This film is part of the school of realism, mainly showing people walking and staring in the distance. The filmmaker might think it is all very deep and dramatic to just show them staring, thinking and walking through the city (often accompanied by cliche serene guitar music), but it's actually the easiest way of filmmaking. Anyone can do this. The audience is never made part of any storyline, there is no attempt whatsoever to find identification or engagement - instead the filmmaker makes the mistake that observing them is enough. The result is a very distant look at characters we don't really care about. Even when it turns out the bag with money is stolen or one of them has died, or when the girl seeks an illegal abortion or when two of them find each other, we don't feel anything. Instead we again see a lot of people staring, with a musical interlude here and there, a 'nice' vomiting scene every now and then and of course the all time arthouse classic of a lonely naked woman in a bath tub. Or what to think of the 'outstanding' idea of a flashlight being switched on and off by one of the protagonists pondering about suicide. How symbolic! How inventive! As for the subject matter or themes or the style of filmmaking: nothing new here, we've seen this numerous times before. The sheer lack of originality, authenticity or urgency is stunning. Compare this to the masterpiece Naked, also about a drifter. The intelligence of that film, the bravoure and artistic depth, where the audience is never underestimated. Naked is an example of what it brings when a filmmaker challenges himself to turn something into an artpiece. The fact that both Berlin and Rotterdam have selected Paradise Drifters means arthouse is suffering from creative poverty and is actually in crisis.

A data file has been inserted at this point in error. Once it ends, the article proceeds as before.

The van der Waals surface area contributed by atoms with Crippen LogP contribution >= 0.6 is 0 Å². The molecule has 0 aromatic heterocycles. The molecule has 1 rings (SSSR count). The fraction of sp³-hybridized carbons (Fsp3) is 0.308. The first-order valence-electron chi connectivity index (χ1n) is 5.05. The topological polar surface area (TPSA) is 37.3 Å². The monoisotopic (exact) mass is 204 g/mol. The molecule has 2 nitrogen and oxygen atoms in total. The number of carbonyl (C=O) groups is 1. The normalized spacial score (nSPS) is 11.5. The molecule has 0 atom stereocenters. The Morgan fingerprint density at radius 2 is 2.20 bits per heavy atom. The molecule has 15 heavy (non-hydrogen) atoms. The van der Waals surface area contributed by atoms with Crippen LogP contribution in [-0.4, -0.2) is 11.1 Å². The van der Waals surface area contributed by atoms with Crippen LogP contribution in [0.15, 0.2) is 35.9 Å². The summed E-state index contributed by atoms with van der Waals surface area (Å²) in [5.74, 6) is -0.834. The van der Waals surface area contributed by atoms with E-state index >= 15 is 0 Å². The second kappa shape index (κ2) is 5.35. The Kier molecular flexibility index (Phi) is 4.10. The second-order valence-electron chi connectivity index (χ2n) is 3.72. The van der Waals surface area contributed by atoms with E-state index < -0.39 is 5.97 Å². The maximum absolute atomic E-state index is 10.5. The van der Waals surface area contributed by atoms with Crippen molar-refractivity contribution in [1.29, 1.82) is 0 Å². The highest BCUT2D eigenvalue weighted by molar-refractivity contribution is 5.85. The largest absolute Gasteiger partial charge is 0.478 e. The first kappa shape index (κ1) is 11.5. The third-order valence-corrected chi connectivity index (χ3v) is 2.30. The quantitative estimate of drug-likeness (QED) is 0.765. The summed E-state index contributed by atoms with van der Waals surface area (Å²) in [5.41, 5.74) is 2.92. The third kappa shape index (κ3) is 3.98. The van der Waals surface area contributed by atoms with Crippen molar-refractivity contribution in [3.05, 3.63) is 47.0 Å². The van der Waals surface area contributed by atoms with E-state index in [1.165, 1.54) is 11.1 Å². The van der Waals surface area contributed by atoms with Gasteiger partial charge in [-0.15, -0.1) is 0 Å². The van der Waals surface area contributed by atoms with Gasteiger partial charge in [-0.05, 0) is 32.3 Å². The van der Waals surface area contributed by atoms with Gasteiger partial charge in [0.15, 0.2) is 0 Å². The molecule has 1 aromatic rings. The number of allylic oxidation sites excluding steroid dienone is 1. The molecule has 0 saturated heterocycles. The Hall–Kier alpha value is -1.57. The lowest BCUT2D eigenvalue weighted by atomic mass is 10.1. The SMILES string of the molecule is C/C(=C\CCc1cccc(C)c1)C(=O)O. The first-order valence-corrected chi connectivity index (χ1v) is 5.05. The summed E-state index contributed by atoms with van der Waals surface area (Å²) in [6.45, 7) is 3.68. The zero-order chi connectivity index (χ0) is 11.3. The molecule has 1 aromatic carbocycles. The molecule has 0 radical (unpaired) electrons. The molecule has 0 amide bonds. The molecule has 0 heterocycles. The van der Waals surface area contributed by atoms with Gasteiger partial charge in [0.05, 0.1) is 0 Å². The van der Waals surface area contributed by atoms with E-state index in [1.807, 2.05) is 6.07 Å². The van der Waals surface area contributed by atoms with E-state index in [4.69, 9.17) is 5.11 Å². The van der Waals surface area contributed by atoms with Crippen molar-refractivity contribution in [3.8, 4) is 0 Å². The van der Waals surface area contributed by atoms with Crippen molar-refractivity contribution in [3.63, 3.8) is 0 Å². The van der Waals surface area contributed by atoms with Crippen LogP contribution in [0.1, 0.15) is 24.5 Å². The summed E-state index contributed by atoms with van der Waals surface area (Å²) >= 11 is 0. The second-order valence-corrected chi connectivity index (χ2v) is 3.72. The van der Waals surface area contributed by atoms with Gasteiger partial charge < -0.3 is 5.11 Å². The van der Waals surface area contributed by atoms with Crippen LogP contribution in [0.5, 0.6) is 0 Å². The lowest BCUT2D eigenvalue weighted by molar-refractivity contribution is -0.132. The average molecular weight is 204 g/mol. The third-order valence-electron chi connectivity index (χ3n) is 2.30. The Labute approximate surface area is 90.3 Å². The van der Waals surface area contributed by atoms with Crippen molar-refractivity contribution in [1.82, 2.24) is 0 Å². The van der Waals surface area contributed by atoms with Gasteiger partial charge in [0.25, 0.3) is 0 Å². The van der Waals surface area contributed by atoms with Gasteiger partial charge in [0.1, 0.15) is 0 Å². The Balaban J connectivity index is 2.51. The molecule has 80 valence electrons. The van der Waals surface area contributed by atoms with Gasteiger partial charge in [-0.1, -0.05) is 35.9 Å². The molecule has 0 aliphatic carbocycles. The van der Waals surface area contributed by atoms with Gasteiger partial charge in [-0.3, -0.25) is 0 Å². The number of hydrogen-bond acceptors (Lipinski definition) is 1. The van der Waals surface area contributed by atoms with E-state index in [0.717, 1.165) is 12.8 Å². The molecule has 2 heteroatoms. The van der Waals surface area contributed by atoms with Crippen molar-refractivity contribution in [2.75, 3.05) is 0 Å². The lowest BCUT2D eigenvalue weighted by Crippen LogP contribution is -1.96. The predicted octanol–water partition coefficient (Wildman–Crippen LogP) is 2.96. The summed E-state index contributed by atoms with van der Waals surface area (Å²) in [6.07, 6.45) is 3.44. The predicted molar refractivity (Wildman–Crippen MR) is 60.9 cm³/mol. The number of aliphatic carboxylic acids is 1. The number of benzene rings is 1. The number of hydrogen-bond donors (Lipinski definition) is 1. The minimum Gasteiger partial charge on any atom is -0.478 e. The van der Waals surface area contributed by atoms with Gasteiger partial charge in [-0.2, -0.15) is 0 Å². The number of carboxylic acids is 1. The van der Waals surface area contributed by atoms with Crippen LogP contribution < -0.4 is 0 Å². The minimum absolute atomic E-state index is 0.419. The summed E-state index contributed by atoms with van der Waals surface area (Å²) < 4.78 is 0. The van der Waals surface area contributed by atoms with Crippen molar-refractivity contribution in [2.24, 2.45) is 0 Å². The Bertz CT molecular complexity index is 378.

Paradise Drifters is a fragmented portrayal of three homeless young adults who are heading to southern Europe in search of money, love and happiness.
December 12, 2020